Puyo and Koguryo in Early Chinese Records

Puyo and Koguryo in Early Chinese Records

Korea first appears in Chinese histories long before Koreans started writing their own history. Two early Korean states mentioned in Chinese records are Puyo and Koguryo. Little is known about them, but because they dared to confront their large neighbor China in battle, historians assume that they were not merely tribal federations but had developed into kingdoms.

Puyo, located north of the Yalu River, is first mentioned in Chinese sources as early as the fourth century B.C.E., and its name appears from time to time until the first century C.E., when the Chinese recorded that the Xiongnu, the Puyo, and the Koguryo were a threat to China from the northeast. By this time the Puyo were using the term wang (Chinese for “king”) for their leader, which suggests that they had moved from tribal status to state.

From 49 C.E. until the fall of the Han dynasty in 222 C.E., Puyo and China were allies, probably because of “leapfrog diplomacy”: The Chinese liked to make alliances with the kingdom at the back door of their hostile neighbors. In this case, the hostile neighbor with which they shared a border was the Xianbei. Puyo was to the north and east of the Xianbei territory.

After the fall of the Han, Puyo assisted the Chinese state of Wei (or Cao Wei), situated to the north and east of the Chang Jiang (Yangzi River), in battles against Koguryo, their common enemy in the mid-third century C.E. Wei and Koguryo had started out at the fall of the Han with friendly relations, but war broke out in 244. At that point, the Puyo-Wei alliance defeated Koguryo, only temporarily. Just as its own alliances helped keep it strong, alliances against Puyo destroyed it. In 285 Puyo was caught in a battle between the Xianbei and the resurgent Koguryo. The Xianbei armies toppled Puyo, and the king committed suicide.

Some of his relatives fled to Okcho, a small state in the north-eastern part of the Korean Peninsula, and others escaped to China. The Chinese propped up the kingdom for a time, but in 316, when the Xianbei drove the Chinese to the south, Puyo’s last hope disappeared. Some of the remnants of Puyo were given refuge in Koguryo. There is some evidence that Puyo people settled in the kingdom of Paekche, which had developed in the southwestern part of the Korean Peninsula in the early third century.

The Koguryo first appear in Chinese records as the fierce tribe that was among the “barbarian” enemies of China in the northeastern borderlands in the first century B.C.E. By the first century C.E. they were already using the Chinese term for king, wang. Originally they prospered in the heartland of the region formerly called Manchuria. The Koguryo gradually moved south into the Korean Peninsula and controlled the northern sections of it.

In 108 B.C.E. an emperor of China’s Han dynasty sent troops to the empire’s remotest border and set up four commanderies, or military outposts. Although three did not last long, the fourth survived, Lolang. It outlasted the Han dynasty, which fell in 220 C.E. and flourished as a center of advanced culture at the far-flung edge of Chinese civilization and the heart of Korean civilization.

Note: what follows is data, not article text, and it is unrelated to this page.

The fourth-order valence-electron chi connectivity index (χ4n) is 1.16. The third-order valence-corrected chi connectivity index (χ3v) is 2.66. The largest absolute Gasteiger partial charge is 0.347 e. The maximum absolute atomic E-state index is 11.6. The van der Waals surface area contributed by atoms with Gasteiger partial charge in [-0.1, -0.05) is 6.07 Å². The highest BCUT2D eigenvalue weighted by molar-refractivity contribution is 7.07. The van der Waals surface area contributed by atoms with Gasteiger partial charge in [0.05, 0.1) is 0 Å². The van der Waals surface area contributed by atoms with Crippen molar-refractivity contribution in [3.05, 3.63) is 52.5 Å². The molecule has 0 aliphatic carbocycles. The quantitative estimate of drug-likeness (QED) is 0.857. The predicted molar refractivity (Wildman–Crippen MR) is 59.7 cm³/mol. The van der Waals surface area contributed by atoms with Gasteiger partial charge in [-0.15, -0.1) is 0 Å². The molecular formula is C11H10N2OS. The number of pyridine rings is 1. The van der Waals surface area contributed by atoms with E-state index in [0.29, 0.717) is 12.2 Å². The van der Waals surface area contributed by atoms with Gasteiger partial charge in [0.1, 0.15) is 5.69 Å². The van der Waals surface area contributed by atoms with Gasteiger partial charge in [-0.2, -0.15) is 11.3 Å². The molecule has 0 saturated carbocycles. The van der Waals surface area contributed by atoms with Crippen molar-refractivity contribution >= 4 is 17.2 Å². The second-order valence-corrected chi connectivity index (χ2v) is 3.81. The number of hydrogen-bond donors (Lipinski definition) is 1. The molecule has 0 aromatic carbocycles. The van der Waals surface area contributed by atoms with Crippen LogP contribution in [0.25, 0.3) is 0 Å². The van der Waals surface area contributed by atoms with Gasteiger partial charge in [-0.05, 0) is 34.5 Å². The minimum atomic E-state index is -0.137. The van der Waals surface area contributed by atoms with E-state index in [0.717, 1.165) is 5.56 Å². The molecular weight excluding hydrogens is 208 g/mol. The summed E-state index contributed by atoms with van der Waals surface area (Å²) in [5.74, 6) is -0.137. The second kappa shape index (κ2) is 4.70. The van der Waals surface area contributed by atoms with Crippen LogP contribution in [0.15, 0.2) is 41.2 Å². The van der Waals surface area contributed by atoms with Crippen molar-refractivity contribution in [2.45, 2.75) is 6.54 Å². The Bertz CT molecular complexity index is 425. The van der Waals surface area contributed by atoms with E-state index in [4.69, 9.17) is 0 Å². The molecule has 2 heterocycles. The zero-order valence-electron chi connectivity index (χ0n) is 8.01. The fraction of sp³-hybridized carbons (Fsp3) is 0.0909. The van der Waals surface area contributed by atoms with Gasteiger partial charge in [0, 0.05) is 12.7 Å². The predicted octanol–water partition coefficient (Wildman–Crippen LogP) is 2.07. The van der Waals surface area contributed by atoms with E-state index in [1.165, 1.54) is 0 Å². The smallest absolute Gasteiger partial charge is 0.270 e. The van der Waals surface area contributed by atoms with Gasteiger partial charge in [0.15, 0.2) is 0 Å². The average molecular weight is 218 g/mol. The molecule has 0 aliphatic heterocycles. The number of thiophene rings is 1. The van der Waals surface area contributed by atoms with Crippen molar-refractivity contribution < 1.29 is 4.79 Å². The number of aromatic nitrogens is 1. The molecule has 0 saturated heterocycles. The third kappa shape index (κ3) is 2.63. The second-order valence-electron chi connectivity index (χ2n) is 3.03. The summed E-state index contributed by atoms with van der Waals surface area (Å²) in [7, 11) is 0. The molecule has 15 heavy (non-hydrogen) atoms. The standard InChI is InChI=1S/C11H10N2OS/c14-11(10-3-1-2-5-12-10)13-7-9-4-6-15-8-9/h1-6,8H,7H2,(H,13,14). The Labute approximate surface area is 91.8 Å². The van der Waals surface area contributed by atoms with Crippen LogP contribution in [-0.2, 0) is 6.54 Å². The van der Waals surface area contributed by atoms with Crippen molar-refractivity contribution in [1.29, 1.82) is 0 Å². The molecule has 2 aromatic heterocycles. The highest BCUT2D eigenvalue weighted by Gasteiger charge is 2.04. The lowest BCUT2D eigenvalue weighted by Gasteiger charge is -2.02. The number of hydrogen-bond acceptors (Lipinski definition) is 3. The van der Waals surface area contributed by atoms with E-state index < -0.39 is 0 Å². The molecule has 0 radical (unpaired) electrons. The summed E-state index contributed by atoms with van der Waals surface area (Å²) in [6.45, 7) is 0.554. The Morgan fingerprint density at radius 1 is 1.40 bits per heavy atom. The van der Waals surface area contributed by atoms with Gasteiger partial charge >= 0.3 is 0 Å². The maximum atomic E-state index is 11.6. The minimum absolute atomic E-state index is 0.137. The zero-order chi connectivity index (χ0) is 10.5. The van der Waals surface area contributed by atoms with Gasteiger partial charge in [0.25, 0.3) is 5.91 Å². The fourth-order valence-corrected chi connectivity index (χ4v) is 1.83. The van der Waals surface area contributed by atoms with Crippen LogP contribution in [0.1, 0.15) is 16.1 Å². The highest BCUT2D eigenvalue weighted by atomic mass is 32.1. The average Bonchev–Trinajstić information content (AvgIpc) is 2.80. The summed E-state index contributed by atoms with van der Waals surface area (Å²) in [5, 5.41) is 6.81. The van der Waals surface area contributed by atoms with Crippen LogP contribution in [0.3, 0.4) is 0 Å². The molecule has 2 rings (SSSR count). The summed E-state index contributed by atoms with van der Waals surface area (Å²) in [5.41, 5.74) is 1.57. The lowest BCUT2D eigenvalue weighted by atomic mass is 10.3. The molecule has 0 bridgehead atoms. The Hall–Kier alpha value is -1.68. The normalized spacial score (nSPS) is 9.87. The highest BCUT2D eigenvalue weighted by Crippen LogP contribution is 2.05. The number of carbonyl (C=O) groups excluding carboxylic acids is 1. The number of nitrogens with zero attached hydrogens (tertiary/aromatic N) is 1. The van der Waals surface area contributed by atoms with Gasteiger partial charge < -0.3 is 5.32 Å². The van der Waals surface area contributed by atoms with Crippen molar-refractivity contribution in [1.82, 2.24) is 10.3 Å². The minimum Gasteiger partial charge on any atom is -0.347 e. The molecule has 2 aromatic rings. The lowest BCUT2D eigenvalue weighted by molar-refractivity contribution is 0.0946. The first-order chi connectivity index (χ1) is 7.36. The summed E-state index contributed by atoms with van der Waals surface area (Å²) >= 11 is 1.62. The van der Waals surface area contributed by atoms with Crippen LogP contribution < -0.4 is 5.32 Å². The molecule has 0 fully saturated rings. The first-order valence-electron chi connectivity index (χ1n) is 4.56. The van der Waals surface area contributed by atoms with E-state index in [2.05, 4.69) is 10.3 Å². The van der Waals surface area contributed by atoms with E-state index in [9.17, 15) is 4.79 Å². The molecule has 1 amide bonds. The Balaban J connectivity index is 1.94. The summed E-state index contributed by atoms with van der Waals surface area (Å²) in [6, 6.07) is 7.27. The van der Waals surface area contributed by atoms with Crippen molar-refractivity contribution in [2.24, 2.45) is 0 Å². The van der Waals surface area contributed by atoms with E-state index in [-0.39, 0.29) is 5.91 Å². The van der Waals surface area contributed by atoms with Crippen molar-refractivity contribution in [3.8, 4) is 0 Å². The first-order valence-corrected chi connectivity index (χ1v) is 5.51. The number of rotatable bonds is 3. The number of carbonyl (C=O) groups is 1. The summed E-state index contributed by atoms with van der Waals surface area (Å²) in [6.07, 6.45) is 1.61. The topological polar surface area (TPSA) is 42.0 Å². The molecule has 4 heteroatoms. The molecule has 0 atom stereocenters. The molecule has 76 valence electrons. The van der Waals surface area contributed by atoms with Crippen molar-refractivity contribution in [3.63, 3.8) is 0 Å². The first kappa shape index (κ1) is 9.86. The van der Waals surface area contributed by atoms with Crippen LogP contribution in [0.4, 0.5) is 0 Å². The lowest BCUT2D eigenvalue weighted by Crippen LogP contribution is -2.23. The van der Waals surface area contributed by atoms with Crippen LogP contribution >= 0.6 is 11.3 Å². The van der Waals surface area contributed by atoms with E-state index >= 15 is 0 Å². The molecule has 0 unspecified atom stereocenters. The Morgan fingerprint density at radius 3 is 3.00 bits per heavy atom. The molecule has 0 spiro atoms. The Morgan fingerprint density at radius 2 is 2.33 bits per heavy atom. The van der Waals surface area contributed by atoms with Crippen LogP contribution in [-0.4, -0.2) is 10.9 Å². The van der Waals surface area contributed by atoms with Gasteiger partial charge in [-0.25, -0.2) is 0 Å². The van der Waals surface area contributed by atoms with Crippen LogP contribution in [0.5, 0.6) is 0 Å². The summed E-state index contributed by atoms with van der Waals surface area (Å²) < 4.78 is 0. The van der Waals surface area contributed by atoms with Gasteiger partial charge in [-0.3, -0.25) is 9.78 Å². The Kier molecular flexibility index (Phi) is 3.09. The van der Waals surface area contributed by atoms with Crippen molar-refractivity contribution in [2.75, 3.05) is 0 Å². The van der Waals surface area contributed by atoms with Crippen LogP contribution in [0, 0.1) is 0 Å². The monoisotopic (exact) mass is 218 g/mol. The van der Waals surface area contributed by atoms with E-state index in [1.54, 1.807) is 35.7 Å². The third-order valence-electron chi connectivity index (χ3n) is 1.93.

This Han dynasty outpost attracted the less-sophisticated Korean tribes, and Lolang became a great trading center. Its trading connections included even Sorabol, a settlement in the far southeast of the peninsula that later grew into Kyongju, the capital of Silla, one of the Three Kingdoms of Korea (ca. third century to 668) that unified the peninsula in the seventh century C.E. Koreans traded hides, gold, and other raw materials for Chinese manufactured goods, such as silk and bronze vessels.

From this time forward Korean culture had to evaluate itself in terms of another culture, one that presented itself as superior. During its time Lolang was a conduit of much cultural transfusion to Korea, but Korea had its effect on Lolang as well. When its parent dynasty, the Han, fell around 220 C.E., most of the Lolang Chinese stayed on and became Korean. Lolang was taken over by the Koguryo kingdom shortly thereafter, and Koguryo leaders found the place so attractive that they moved their capital to Lolang in 427, raising Koguryo’s cul-tural quotient in the process.

Koguryo culture proved to be very resilient. Although it originated on the mainland, north of the Korean Peninsula, and the people were gradually squeezed out of that land down onto the peninsula, they later played a formative role in the Three Kingdoms period and beyond. The Koguryo state was resurrected at the end of the Unified Silla period (late ninth century), at least in name.

It was then known as the Later Koguryo kingdom, then, beginning in 918, as Koryo, from which comes the modern name Korea. Koguryo has become the symbol of northern strength and legitimacy, and North Korea embraces it as such. North Korea asserts that its capital, Pyongyang, the former Koguryo capital of Lolang, could more rightfully claim the role of capital of a unified Korea than Seoul, the capital of South Korea.